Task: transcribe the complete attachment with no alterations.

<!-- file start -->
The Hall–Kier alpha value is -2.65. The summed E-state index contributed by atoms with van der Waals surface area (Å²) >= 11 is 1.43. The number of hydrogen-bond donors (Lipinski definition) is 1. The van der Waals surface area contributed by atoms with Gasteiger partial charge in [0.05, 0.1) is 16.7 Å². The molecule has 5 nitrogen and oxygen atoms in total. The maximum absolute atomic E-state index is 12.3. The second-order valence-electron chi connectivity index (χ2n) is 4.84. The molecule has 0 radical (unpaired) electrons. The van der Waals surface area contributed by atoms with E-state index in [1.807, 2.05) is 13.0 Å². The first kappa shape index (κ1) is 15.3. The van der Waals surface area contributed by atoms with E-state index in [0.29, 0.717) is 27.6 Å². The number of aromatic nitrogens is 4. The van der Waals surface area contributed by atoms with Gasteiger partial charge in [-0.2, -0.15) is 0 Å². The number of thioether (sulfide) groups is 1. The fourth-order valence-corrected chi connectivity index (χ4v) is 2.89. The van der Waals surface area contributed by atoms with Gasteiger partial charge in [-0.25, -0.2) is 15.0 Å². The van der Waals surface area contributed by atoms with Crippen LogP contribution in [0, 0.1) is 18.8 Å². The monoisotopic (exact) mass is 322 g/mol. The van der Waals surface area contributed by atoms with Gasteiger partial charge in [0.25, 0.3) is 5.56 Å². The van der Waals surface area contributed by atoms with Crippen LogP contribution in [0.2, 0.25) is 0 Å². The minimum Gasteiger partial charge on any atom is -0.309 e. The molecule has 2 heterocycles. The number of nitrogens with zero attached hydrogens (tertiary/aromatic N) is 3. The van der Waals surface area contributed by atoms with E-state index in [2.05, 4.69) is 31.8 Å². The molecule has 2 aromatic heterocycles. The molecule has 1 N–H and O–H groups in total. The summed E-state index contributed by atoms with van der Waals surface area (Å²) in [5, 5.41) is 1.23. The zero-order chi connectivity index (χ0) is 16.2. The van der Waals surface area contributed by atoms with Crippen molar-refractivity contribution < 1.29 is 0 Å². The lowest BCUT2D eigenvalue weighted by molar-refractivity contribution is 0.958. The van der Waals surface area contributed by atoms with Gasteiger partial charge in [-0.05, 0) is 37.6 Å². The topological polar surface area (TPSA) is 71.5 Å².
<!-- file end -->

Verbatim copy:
The Hall–Kier alpha value is -2.65. The summed E-state index contributed by atoms with van der Waals surface area (Å²) >= 11 is 1.43. The number of hydrogen-bond donors (Lipinski definition) is 1. The van der Waals surface area contributed by atoms with Gasteiger partial charge in [0.05, 0.1) is 16.7 Å². The molecule has 5 nitrogen and oxygen atoms in total. The maximum absolute atomic E-state index is 12.3. The second-order valence-electron chi connectivity index (χ2n) is 4.84. The molecule has 0 radical (unpaired) electrons. The van der Waals surface area contributed by atoms with E-state index in [1.807, 2.05) is 13.0 Å². The first kappa shape index (κ1) is 15.3. The van der Waals surface area contributed by atoms with E-state index in [0.29, 0.717) is 27.6 Å². The number of aromatic nitrogens is 4. The van der Waals surface area contributed by atoms with Gasteiger partial charge in [-0.2, -0.15) is 0 Å². The number of thioether (sulfide) groups is 1. The fourth-order valence-corrected chi connectivity index (χ4v) is 2.89. The van der Waals surface area contributed by atoms with Gasteiger partial charge in [-0.25, -0.2) is 15.0 Å². The van der Waals surface area contributed by atoms with Crippen LogP contribution in [0, 0.1) is 18.8 Å². The monoisotopic (exact) mass is 322 g/mol. The van der Waals surface area contributed by atoms with Gasteiger partial charge in [0.25, 0.3) is 5.56 Å². The van der Waals surface area contributed by atoms with Crippen LogP contribution in [0.2, 0.25) is 0 Å². The minimum Gasteiger partial charge on any atom is -0.309 e. The molecule has 2 heterocycles. The number of nitrogens with zero attached hydrogens (tertiary/aromatic N) is 3. The van der Waals surface area contributed by atoms with E-state index in [2.05, 4.69) is 31.8 Å². The molecule has 2 aromatic heterocycles. The molecule has 1 N–H and O–H groups in total. The summed E-state index contributed by atoms with van der Waals surface area (Å²) in [5, 5.41) is 1.23. The zero-order chi connectivity index (χ0) is 16.2. The van der Waals surface area contributed by atoms with Crippen molar-refractivity contribution < 1.29 is 0 Å². The lowest BCUT2D eigenvalue weighted by molar-refractivity contribution is 0.958. The van der Waals surface area contributed by atoms with Gasteiger partial charge in [-0.05, 0) is 37.6 Å². The topological polar surface area (TPSA) is 71.5 Å².